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Reptile-Sniffing Dogs Become Research Assistants to Help the Saint Louis Zoo Save Box Turtles

·2-min read

Saint Louis Zoo

These dogs have a nose for reptiles.

"Turtle Whisperer," John Rucker and his seven turtle-detecting Boykin spaniels recently helped the Saint Louis Zoo survey their shelled neighbors. After hearing about him from colleagues at the University of Illinois Wildlife Epidemiology Lab, the zoo reached out to Rucker for assistance with a study at their new 425-acre WildCare Park.

"We are studying a disease called ranavirus that is known to cause mortality in box turtles. We recently found ranavirus in aquatic turtles on the property. We quickly planned out a follow-up study across other animal groups to look for the virus — in amphibians, aquatic turtles, and box turtles. For this, we hired John and his dogs in hopes of finding 10 box turtles at the start of the spring/summer/fall season so we could place our telemetry devices on them and visit monthly," Dr. Sharon Deem, the director of the Saint Louis Zoo Institute for Conservation Medicine, tells PEOPLE about how the partnership came to be.

For the study, Rucker let his dogs, trained to detect the box turtles by scent, sniff around the WildCare Park for every reptile they could find.

Saint Louis Zoo

When one of the dogs found a box turtle during their search, they gently picked the reptile up in their soft mouth and brought it to a zoo researcher, who would swab the turtle's mouth and tag them for tracking. Seeing where and how the ranavirus has spread through the area will help the Saint Louis Zoo learn more about the virus — which doesn't infect dogs or humans — and how to keep animals from getting ill.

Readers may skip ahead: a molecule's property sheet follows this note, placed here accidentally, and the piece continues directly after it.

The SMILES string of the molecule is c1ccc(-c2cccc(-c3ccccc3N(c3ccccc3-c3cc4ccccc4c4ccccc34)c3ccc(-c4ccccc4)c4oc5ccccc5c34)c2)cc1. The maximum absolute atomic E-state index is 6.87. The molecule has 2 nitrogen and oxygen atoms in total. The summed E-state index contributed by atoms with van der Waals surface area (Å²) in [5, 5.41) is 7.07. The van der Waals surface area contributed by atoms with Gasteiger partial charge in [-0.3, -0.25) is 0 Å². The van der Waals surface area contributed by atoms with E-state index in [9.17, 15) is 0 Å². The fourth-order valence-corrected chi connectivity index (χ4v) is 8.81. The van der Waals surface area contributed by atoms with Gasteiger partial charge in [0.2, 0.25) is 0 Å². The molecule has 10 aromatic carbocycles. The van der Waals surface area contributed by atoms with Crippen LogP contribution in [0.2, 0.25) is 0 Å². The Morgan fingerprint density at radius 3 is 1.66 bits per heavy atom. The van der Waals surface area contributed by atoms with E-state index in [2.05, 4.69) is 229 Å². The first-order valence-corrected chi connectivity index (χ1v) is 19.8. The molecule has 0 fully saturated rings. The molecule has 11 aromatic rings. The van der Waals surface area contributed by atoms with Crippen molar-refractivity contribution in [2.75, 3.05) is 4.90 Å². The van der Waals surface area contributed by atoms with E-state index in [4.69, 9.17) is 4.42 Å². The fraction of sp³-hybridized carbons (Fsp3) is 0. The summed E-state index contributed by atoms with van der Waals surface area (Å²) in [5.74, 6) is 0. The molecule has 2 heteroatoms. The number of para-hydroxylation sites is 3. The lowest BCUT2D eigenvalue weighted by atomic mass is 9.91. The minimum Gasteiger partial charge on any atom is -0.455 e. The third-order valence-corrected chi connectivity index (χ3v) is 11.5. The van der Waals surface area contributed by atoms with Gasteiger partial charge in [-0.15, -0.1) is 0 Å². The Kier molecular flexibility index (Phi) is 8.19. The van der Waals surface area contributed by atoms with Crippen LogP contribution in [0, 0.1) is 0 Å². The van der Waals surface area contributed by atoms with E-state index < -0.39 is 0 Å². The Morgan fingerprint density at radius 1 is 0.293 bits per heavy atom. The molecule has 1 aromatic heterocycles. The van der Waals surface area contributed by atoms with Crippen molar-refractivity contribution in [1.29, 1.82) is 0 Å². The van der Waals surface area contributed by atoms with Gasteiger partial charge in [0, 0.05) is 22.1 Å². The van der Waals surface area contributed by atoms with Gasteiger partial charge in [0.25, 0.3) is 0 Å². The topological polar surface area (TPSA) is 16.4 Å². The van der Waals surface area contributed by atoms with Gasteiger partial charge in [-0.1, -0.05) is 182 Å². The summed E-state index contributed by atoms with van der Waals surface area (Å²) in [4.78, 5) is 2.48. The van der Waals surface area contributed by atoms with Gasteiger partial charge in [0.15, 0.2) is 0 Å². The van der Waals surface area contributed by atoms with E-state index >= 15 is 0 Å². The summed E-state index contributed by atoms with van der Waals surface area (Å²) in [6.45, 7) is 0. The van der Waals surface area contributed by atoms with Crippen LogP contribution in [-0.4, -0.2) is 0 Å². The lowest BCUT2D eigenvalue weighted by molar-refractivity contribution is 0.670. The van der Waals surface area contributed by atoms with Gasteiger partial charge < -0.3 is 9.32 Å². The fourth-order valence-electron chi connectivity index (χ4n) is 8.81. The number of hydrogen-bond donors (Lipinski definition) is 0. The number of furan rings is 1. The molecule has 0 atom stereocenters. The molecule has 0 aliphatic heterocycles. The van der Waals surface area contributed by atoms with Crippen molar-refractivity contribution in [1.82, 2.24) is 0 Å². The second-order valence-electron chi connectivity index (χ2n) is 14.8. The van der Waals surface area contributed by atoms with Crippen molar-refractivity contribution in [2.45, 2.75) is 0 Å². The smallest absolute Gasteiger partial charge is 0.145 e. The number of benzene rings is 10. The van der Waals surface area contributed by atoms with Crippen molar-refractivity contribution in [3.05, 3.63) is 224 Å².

Saint Louis Zoo

"Conserving box turtles is important for a number of reasons. A simple one is that these little creatures are part of the natural system and help with maintaining environmental health through their predator and prey roles, eggs laying that may add nutrients to the soils, and form hibernaculum when they build their shelters to spend the winter months away from the elements," Dr. Deem, says adding that "also, box turtles are just so cool."

RELATED: Cold-Stunned Rescue Sea Turtles Released Into the Gulf of Mexico After Months of Rehabilitation

Saint Louis Zoo

While this task could've been completed solely by humans, that effort would've taken weeks, instead of few hours, since humans would have to rely on their eyes, instead of their noses.

"The Saint Louis Zoo Institute for Conservation Medicine has been studying box turtles in the St. Louis area for nine years now. In that time, we've learned just how difficult it can be to find box turtles just by looking with the human eye. Box turtles have evolved to blend in perfectly with their surroundings, which is perfect for escaping predators but presents researchers with a real challenge," Dr. Deem says.

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